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The COVID-19 pandemic triggered a sea change in customer and business needs that seemed unimaginable until the crisis unfolded worldwide. The pandemic upended nearly every company’s digital transformation plans, replacing them with complete business transformation mandates seemingly overnight.

SEE: The COVID-19 gender gap: Why women are leaving their jobs and how to get them back to work (free PDF) (TechRepublic)

Now that the pandemic-created dust is settling, it’s become clear that customer-obsessed companies — those that put customers at the center of their leadership, strategy and operations — were the most successful in sensing and responding to systemic risk. Customer-obsessed companies report 2.5 times higher revenue growth than their competition, an important benchmark that the pandemic brought to the fore. These firms achieved this type of success by implementing tech strategies to become:

  • Adaptive, in order to reconfigure core business concepts.
  • Creative, in order to deliver emotion and engagement across all customer experiences.
  • Resilient, in order to deliver on their brand promise and product vision despite the crisis.

Instead of simply hanging on for dear life, 27% of companies achieved “growth mode” during the pandemic, even as businesses quickly made the shift to digital to accommodate changing customer needs. How did they accomplish this? By formulating a technology strategy that enabled their organizations to remain resilient while transitioning to a business model capable of winning, serving and retaining business during a unique, watershed moment.

Tech executives as change agents: The secret to driving transformation

This focus on a winning tech strategy meant that these successful companies shared another common feature — strong, cross-functional technology leaders who, despite the pandemic, adapted quickly, drove meaningful change across their organizations, and kept delivering for customers.

These “change agents” proved able to drive alignment with their peers to accelerate investments in technology: They were among the 44% of decision-makers who accelerated their digital business investments during the pandemic, according to Forrester data. So those companies that currently lack a change-driven technology leader run the risk of losing relevance in markets characterized by shifting consumer demand and disruptive forces.

In addition, while the CIO or CTO was largely unknown to employees in many organizations before 2020, these executives have since emerged to stabilize and ignite company performance. Remote work, which was traditionally used pre-pandemic to access out-of-market talent or accommodate personal needs, has now become a high-stake “anywhere work” requirement that’s impossible to execute without the support of a great technology strategy.

As you seek to drive transformation at your organization, now is the time to meet — or, in some instances, become reacquainted with — your company’s most vital change agent. This person just happens to be your most prominent leader as well: The “future fit” tech executive.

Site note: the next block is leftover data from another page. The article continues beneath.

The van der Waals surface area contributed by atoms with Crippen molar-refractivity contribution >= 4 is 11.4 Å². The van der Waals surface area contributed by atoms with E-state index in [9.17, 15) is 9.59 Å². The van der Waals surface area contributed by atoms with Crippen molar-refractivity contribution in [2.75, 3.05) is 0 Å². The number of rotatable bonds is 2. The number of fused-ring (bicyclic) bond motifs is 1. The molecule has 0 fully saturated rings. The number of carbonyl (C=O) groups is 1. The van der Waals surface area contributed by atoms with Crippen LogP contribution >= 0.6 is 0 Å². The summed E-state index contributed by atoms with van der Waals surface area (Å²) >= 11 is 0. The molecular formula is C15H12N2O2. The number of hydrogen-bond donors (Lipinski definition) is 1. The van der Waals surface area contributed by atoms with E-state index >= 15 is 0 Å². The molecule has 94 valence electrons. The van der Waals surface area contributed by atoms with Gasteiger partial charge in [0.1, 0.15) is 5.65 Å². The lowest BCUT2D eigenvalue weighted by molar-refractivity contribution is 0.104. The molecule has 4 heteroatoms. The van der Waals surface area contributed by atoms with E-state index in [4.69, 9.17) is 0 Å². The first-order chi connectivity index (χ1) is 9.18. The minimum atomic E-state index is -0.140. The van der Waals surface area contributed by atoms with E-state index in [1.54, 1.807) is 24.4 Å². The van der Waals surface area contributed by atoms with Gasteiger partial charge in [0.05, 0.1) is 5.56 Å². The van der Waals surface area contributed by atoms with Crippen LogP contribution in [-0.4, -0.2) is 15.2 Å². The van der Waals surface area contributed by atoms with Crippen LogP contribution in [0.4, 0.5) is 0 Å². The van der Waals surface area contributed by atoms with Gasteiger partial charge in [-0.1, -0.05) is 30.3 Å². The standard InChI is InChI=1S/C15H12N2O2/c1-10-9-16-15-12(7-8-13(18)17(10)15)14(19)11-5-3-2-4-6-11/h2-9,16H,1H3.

Tech leaders were asked to step up during a time of crisis, and the best and brightest did so in order to drive meaningful business transformation. But this prompts the question: “Was this transformation just limited to the pandemic or is it indicative of the future of the CIO/CTO role?”

Driving transformative change into the future

In other words, will CIOs and CTOs finally be able to sustain their seat at the business table? Forrester asked more than 500 tech leaders what their top priorities are over the next 12 months. The response shows a clear focus on business outcomes: 53% of tech leaders say improving their ability to innovate is one of their top priorities, while 49% point to enabling differentiation in their market.

These responses align with the priorities across leadership teams at future fit companies, where more than 70% of business leaders considered the same priorities as critical. With this level of priority alignment across the business, tech leaders must be viewed as equal partners in advancing the buildout of the enterprise’s modern technology architecture .

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This commitment also empowers future fit tech executives to shift from a mindset of efficiency to one of effectiveness. They will drive deliberate innovation that perpetually transfers energy from research and development to material business outcomes. Customers and employees will thrive because future fit tech executives will balance and integrate compliance-driven and policy-focused risk practices with the innovations required to stay ahead of their ongoing needs.

Don’t slow investment in your tech-savvy change agents

Companies can count on more disruption taking place globally. This is why every organization needs to have tech leaders on board who are both invigorated by change and obsessed with driving company growth. The pandemic has also made us realize that the future of work is now; a tech-enabled workforce of employees, partners and contingent labor connected your customers in the crisis and will keep doing so post-pandemic. Whether we encounter an economic downturn or systemic turbulence, this is not the time to slow investment in technology — and your most vital, tech-savvy change agents.

Keith Johnston

Keith Johnston is a group research director at Forrester. To access further Forrester insights for technology executives, visit here .